by Hannah Wolfson

A proposed rule from the Centers for Medicaid & Medicare (CMS) would give the agency broad power to deny or revoke a home health agency’s or home medical equipment provider’s Medicare enrollment or application for enrollment if they are found to have an improper relationship.

However, even though the Program Integrity Enhancements to the Provider Enrollment Process rule is scheduled to go into effect Nov. 4, 2019, that will very likely not be the reality of the situation, said Paul Giles, the director of Home Health Finance for Dignity Health.

That’s because, even though CMS has outlined what information it will require providers to turn over, it has not yet revised the form that will be used—CMS Form 855—and which needs significant alterations. That, Giles said, will take some time.

“It could take up to two years to do this—so quite a long time,” he said at the National Association for Health Care & Hospice’s 2019 Home Care and Hospice Conference and Expo in Seattle. Giles led an educational session on the new rule, which institutes new provider disclosure requirements under the enrollment and revalidation processes for Medicare, Medicaid and the Children's Health Insurance Program.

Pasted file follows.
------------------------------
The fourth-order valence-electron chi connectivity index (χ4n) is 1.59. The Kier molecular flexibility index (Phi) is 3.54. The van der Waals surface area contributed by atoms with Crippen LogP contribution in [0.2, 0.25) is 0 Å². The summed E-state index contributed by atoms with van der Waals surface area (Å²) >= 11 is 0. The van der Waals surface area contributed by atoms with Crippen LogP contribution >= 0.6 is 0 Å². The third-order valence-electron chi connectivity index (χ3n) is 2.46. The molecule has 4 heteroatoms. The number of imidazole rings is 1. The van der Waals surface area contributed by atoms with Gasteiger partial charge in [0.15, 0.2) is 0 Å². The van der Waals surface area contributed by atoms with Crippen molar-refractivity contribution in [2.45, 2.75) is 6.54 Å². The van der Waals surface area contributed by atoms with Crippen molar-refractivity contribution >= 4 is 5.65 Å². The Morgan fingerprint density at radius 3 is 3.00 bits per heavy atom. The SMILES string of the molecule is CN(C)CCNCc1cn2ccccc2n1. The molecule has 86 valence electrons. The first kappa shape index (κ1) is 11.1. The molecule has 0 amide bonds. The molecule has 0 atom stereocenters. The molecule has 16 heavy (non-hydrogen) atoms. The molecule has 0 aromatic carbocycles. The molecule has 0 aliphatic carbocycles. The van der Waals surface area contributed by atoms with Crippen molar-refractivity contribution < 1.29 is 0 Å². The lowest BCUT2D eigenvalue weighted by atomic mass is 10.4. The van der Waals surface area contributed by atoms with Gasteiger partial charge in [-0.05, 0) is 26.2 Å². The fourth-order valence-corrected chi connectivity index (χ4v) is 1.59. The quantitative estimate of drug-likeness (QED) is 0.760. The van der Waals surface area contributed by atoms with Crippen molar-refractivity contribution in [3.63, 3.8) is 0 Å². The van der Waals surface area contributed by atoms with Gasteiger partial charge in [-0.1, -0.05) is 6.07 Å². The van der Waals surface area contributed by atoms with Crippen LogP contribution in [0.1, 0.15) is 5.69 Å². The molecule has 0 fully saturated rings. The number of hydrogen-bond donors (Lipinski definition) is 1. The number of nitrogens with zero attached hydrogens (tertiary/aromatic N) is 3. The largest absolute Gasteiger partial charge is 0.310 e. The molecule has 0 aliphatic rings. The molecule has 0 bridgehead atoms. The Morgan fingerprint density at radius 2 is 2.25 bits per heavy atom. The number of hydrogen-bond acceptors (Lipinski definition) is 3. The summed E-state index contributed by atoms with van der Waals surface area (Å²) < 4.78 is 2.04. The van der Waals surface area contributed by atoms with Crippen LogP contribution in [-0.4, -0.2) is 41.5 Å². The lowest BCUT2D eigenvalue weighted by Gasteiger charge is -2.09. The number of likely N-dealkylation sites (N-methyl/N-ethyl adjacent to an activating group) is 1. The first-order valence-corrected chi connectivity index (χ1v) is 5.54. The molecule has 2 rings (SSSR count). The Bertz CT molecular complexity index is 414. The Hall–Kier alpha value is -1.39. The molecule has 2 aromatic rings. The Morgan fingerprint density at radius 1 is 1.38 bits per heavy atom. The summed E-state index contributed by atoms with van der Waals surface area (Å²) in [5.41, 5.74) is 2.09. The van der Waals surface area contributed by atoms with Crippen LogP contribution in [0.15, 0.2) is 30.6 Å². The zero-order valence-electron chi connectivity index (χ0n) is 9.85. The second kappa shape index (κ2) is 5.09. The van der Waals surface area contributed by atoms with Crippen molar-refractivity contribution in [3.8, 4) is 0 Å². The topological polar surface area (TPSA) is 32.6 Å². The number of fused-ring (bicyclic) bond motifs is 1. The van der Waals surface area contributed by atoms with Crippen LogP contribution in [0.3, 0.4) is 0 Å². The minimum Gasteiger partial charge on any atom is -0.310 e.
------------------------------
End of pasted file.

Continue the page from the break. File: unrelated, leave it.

“They also recognize that there’s a massive burden to collect this information, but they’re basically giving us notice as providers,” he said. “They are going to have a phased-in approach for collecting this information.”

That’s good news, he said, because the list of documentation required is very long and will strain agency resources to collect.

In fact, it could cost $937,000 in each of the first three years in terms of estimated burden for collecting and providing the information, or $2.8 million total cost to home health providers. And once the process is fully enacted, CMS expects total compliance, he said.

The rule centers on documenting companies’ affiliations in order to avoid fraud. It would require providers and agencies to report any affiliations—from board members to employees to some bank debts—in detail and covering the previous five years. If CMS asks for the information, providers would have 30 days to answer their request.

“Basically, it’s everything. They just need to know everything…you can see how ominous this information is that’s going to be required,” Giles said.

He said that NAHC will be very involved in advocating for adjustments to the rule and will also seek clarification on what will be considered a reasonable attempt to gather information if requested.

"CMS right here is not saying how providers need to do that, they’re just saying you the provider have the responsibility to do it,” he said “They’re basically saying ‘you figure it out.”

Hannah Wolfson is editor of HomeCare.